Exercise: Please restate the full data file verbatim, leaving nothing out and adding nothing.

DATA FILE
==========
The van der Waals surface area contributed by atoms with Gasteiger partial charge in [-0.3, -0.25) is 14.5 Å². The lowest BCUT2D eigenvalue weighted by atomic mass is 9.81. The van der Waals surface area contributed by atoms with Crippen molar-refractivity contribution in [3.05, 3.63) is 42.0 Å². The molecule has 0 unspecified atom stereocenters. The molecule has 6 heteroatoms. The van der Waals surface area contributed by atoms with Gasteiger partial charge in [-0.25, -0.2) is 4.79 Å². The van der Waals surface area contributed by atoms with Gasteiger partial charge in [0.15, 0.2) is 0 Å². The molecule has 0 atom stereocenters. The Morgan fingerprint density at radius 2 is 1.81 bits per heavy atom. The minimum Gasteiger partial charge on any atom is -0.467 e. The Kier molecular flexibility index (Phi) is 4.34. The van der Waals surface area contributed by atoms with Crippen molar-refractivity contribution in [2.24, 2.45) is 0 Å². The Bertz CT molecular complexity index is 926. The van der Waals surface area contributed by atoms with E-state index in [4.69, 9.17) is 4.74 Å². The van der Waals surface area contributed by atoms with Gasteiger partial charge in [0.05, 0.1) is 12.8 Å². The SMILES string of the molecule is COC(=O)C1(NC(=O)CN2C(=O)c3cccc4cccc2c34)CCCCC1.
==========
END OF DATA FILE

The van der Waals surface area contributed by atoms with Gasteiger partial charge in [-0.3, -0.25) is 14.5 Å². The lowest BCUT2D eigenvalue weighted by atomic mass is 9.81. The van der Waals surface area contributed by atoms with Crippen molar-refractivity contribution in [3.05, 3.63) is 42.0 Å². The molecule has 0 unspecified atom stereocenters. The molecule has 6 heteroatoms. The van der Waals surface area contributed by atoms with Gasteiger partial charge in [-0.25, -0.2) is 4.79 Å². The van der Waals surface area contributed by atoms with Gasteiger partial charge in [0.15, 0.2) is 0 Å². The molecule has 0 atom stereocenters. The Morgan fingerprint density at radius 2 is 1.81 bits per heavy atom. The minimum Gasteiger partial charge on any atom is -0.467 e. The Kier molecular flexibility index (Phi) is 4.34. The van der Waals surface area contributed by atoms with Crippen molar-refractivity contribution in [2.24, 2.45) is 0 Å². The Bertz CT molecular complexity index is 926. The van der Waals surface area contributed by atoms with E-state index in [4.69, 9.17) is 4.74 Å². The van der Waals surface area contributed by atoms with Gasteiger partial charge in [0.05, 0.1) is 12.8 Å². The SMILES string of the molecule is COC(=O)C1(NC(=O)CN2C(=O)c3cccc4cccc2c34)CCCCC1.